Home Entertainment 5 of the most controversial ads pulled from TV screens in the midst of Kendall Jenner-Pepsi aftermath

5 of the most controversial ads pulled from TV screens in the midst of Kendall Jenner-Pepsi aftermath

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The ad, in any case, is not the first to stretch the limits and be all around chastised by TV viewers. Here’s a glance at five different ads/promotions that got yanked taking after quick backlash.

1.) Nationwide’s Super Bowl ad, 2015

A young boy describes all the activities he’ll never be able to do — because he died in a home accident. A narrator then says, “At Nationwide, we believe in protecting what matters most — your kids.”

Critics decided the ad was too morbid for football’s biggest night of the year. It was pulled before the Super Bowl and replaced with an ad featuring actress Mindy Kaling.

 

2.) Carl’s Jr. Super Bowl ad, 2012

Carl’s Jr. has been known for its racy commercials featuring scantily clad models in bikinis chomping on burgers. In 2012, Sports Illustrated knockout Kate Upton was featured in a Carl’s Jr. ad that found her writhing around in a convertible while sweating, removing clothing and chomping on a burger. It was banned from airing during the Super Bowl.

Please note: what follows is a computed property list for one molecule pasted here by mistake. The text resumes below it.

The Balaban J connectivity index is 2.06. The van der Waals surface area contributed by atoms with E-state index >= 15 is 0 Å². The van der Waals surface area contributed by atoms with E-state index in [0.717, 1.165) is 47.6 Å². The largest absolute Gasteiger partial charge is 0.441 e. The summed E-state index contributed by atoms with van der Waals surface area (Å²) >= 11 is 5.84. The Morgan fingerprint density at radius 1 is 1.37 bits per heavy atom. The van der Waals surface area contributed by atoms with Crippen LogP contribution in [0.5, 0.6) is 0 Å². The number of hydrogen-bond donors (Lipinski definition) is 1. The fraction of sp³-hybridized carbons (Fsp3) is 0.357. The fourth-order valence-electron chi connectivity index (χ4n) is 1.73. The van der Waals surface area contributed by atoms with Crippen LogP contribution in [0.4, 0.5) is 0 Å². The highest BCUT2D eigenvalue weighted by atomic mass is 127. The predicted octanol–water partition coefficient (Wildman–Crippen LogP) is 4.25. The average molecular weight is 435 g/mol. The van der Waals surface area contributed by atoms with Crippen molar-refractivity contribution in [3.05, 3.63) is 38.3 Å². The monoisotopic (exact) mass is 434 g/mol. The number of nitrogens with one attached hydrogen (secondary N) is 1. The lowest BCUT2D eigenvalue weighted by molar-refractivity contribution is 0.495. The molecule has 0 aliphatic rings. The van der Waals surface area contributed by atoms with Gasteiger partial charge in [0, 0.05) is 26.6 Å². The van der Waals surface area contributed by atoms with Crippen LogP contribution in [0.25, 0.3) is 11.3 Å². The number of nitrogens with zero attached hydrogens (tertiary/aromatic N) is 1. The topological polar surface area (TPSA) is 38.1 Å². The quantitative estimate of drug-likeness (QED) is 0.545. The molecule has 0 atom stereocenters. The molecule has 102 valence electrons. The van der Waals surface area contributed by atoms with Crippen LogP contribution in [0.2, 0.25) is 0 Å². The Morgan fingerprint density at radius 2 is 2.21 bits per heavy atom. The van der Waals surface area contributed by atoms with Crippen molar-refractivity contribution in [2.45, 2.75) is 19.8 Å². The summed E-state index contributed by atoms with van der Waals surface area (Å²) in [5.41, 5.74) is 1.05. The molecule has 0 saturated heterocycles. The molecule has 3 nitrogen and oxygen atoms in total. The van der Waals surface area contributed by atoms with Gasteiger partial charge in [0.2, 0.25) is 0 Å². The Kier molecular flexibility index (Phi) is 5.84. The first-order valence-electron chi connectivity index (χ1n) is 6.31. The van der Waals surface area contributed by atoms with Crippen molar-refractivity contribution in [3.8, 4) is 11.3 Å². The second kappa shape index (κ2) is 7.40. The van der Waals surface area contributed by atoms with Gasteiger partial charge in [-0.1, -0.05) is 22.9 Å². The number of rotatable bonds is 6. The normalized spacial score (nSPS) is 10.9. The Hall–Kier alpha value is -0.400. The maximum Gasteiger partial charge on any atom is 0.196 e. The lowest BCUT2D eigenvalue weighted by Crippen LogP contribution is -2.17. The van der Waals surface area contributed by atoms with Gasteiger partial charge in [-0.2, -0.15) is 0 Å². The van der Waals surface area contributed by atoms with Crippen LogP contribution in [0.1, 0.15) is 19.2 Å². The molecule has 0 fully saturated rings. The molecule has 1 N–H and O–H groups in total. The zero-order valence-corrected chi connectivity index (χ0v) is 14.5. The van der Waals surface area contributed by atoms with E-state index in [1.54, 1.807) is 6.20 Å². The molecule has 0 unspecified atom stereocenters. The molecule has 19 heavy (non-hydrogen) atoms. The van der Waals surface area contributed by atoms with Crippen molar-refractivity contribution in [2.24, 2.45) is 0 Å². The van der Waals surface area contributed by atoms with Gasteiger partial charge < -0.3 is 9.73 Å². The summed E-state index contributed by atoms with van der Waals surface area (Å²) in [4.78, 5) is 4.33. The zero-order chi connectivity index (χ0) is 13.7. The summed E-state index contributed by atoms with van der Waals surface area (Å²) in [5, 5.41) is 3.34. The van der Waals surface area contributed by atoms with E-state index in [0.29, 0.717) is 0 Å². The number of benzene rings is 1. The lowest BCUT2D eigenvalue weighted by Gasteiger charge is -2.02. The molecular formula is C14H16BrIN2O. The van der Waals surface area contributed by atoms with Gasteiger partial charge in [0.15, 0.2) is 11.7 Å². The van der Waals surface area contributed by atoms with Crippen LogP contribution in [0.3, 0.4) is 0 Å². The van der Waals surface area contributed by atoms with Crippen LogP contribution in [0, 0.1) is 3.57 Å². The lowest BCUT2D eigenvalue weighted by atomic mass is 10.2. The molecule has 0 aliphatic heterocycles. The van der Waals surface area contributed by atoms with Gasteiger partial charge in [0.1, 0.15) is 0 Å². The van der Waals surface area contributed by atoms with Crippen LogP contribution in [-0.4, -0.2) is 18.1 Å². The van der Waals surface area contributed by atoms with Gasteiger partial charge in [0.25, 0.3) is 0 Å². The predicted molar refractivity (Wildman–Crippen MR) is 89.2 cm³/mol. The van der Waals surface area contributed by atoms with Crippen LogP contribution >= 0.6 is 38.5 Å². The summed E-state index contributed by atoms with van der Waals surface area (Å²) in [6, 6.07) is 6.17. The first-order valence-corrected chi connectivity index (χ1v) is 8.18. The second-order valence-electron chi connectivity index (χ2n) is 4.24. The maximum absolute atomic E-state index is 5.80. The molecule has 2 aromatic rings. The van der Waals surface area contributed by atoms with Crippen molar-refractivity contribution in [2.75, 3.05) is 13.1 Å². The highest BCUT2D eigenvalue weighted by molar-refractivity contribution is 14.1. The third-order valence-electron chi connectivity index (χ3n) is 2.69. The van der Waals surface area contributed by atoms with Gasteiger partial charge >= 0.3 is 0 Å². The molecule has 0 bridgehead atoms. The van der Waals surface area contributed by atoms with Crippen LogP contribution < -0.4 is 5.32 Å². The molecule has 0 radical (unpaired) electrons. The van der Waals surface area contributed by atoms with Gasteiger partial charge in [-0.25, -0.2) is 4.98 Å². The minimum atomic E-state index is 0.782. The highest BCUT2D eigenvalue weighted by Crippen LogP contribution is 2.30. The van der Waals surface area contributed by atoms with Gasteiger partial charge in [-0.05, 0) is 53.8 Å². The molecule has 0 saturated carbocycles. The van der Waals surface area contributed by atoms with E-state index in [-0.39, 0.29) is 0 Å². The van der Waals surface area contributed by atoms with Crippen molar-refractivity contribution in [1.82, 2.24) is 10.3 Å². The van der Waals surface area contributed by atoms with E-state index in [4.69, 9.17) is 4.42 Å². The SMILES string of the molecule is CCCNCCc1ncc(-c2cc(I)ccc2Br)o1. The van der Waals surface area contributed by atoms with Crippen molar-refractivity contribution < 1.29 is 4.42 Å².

Last week, the company decided to stop its raunchy ads altogether. A commercial showed a fictional Carl Sr. removing his son, Carl Jr., from the premises (who was “responsible” for the risque ads).

 

3.) Daisy Girl ad, 1964

This may be the epitome of controversial television advertising, and it goes all the way back to 1964. The political ad, for incumbent president Lyndon B. Johnson, aired during the 1964 presidential election cycle against opponent Barry Goldwater. It aired only once but was considered crucial in the enormous victory Johnson had over his Republican counterpart.

In it, a young girl plucks flower petals, and begins to count but gets stuck or distracted at nine and pauses. Then, in voiceover, a more masculine voice counts down from ten before a nuclear explosion ensues. The perceived opponent, Goldwater, is not mentioned in the ad, but he had campaigned for using more aggressive military action, including nuclear weapons if necessary.

 

4.) GapKids ad campaign, 2016

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In 2016, Gap pulled its ad for kids clothing that depicted a 12-year-old white girl leaning her arm on an 8-year-old black girl. The two are adopted sisters, but critics perceived the commercial as “racist,” the Daily News reported at the time. Gap replaced the image in its campaign and apologized for the unintended racial message.

 

5.) GoDaddy’s Super Bowl ad, 2015

The game-day commercial for the domain name provider was pulled in 2015 after it depicted a lost puppy finding his way back home, only to be sold off again because the owner had sold him on a GoDaddy website. Critics and animal rights activists took to Twitter to pan the commercial for being insensitive. Some believed it injected humor into a situation that is not laughable — the adoption of animals in need of a home. A Change.org petition emerged to get GoDaddy to pull the commercial.

 

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